The cancer drugs Nexavar, Sutent and Votrient appear to increase the risk of death among some patients, according to the findings of a new study.
An estimated 1.5 out of every 100 patients given one of the three cancer drugs die due to complications, according to the findings of a study published earlier this month in the Journal of Clinical Oncology. That is more than twice the rate of death among patients given a placebo.
According to a press release by the Dana-Faber Cancer Institute, whose scientists led the study, the three drugs all work by blocking the growth of important receptors in cancer cells. They belong to a class of drugs known as multiple kinase inhibitors.
The study looked at 10 clinical trials involving 4,679 people treated with the drugs. Researchers said there was a 1.5% complication fatality rate among patients given the drugs, while only .6% of those on placebos died from complications.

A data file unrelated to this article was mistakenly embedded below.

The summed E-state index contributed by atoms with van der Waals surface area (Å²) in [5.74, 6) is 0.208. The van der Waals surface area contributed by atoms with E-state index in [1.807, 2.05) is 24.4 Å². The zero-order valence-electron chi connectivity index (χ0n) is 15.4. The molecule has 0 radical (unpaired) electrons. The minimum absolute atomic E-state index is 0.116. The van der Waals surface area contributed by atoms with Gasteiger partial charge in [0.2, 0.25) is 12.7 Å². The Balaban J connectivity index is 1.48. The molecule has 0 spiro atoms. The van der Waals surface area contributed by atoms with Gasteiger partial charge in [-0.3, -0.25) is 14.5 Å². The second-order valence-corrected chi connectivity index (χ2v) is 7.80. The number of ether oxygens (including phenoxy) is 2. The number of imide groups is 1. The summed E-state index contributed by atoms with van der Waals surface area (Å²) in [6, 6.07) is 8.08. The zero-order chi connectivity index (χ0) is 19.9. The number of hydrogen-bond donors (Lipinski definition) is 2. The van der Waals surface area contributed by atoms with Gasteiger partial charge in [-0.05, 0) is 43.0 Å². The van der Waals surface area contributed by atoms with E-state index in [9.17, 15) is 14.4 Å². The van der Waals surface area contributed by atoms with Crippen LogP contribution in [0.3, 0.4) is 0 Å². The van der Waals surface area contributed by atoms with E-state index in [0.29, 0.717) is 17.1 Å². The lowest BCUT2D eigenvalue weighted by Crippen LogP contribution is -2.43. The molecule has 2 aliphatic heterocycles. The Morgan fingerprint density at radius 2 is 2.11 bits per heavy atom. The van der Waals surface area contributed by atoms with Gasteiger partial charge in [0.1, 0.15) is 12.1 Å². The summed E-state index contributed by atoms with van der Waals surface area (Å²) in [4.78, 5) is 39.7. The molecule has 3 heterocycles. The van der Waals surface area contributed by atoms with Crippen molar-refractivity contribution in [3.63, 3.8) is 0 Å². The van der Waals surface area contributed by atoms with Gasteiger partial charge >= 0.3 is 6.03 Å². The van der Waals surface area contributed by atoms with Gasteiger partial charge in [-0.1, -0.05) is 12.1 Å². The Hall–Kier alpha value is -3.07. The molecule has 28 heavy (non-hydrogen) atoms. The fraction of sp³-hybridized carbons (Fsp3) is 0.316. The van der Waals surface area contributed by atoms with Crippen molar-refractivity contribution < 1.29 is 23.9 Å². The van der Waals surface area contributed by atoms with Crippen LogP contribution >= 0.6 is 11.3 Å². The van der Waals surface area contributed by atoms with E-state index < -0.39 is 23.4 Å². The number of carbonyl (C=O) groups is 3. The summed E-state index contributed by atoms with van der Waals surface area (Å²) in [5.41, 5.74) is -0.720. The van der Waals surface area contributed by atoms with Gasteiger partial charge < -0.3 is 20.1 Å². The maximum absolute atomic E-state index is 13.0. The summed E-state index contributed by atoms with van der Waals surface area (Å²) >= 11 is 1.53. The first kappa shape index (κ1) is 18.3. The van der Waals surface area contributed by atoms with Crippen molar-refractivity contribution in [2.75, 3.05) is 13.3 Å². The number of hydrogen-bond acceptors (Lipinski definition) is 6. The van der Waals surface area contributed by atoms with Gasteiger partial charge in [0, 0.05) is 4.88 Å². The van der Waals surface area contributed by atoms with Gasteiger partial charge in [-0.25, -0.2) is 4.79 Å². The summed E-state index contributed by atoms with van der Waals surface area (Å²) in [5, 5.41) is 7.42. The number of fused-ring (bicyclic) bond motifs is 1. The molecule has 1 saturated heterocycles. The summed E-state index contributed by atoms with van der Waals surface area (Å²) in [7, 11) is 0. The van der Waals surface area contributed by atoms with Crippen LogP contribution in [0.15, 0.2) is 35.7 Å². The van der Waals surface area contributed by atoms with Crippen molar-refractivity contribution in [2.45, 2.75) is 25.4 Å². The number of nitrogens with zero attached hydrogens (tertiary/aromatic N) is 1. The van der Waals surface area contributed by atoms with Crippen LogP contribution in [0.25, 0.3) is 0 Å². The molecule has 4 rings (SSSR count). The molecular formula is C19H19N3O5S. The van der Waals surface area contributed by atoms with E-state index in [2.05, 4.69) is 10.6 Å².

Researchers said that the rate of incidence, overall, was small, but was high enough that patients and doctors should be informed. The drugs are still considered a benefit for the majority of the patients that need them, according to the researchers.
The most common fatal complication was bleeding, but patients also appeared to be at higher risk for heart attack, heart failure and liver failure.
Sutent (sunitinib) is a Pfizer drug used to treat kidney cancer and gastrointestinal stromal tumor (GIST).
Votrient is a GlaxoSmithKline drug approved for the treatment of kidney cancer.
The FDA investigated Sutent side effects for links to possible liver failure in 2009.